Self-Knowledge, known in India as the Atmabodha, is a short composition of 68 verses attributed to the great Indian philosopher Shankara. With this composition Shankara tries to serve all those who are ready to understand the Truth, which means they must be ready to break all ties and desire Liberation.
Below is a quick summary of the content in Shankara's treatise (these paragraphs are not verbatim):
Only direct Knowledge can be the cause for Liberation. Action by itself cannot destroy our illusions and delusions. It is because of our ignorance that we appear to be finite. When ignorance is destroyed by Knowledge, the Self reveals Itself by Itself, like the sun when the clouds are removed. Right practice leads to Knowledge.

The world is like a dream: It appears to be real as long as we are ignorant of the Truth. When we are awake the world has disappeared like a dream. The world is like the illusion of silver in an oyster shell. All forms exist in the imagination of the perceiver. The world is to the all-pervading Awareness of God like the bracelet is to gold. As long as we admire the form, we do not see the gold. If we see the gold we do not admire the form.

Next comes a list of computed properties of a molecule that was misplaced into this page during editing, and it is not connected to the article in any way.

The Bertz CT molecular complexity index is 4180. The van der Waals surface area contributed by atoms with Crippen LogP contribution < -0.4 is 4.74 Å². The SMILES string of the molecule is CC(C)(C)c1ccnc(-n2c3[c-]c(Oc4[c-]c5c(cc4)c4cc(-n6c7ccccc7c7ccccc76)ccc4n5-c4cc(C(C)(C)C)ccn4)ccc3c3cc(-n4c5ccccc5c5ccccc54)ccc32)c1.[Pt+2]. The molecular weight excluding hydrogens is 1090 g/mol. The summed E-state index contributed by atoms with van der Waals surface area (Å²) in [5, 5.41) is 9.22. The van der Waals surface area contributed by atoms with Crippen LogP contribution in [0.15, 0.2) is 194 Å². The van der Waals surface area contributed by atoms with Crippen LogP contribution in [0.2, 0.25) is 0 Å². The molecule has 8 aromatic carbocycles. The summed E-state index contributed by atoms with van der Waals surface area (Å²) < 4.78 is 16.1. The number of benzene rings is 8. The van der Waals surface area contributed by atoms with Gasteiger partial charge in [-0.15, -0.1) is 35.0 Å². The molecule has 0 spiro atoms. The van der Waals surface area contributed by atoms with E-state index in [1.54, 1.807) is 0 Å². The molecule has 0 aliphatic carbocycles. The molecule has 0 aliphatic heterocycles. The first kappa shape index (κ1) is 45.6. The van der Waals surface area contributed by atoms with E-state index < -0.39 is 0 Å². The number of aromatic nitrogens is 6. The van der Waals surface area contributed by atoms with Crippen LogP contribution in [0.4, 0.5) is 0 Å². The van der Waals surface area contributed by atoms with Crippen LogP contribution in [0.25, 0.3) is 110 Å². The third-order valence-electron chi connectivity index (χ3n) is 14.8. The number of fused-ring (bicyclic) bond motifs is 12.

All characteristics are superimposed on the all-pervading Awareness. The gross body is formed out of five subtle elements. The subtle body is made of five pranas. The Awareness takes on characteristics in the same way as a crystal may take on the color of something that is red, blue, or green.

Through discrimination, the seeker has to isolate the pure innermost Self from the mental coverings. The Self is only reflected in the clear mind. The Self, as pure Awareness, has to be seen as being distinct from body and mind. Like the moon appears to be moving when clouds are moving, so the Self appears to be active when mind and the senses are active.

The nature of the Self, as pure Awareness, is Eternity, Purity, Reality, Consciousness, and Bliss. When the Self gets confused with body and mind it is overcome by mortal fears. The Self regains fearlessness by realizing the Truth about Itself.

Awareness does not need another instrument, like the mind, to be aware of Itself. The Self is not this or that but Itself. The Self is without attributes and action. The Self is changeless, eternal, pure, and free. The Self is pure Awareness as God is pure Awareness. Pure Awareness is without a second.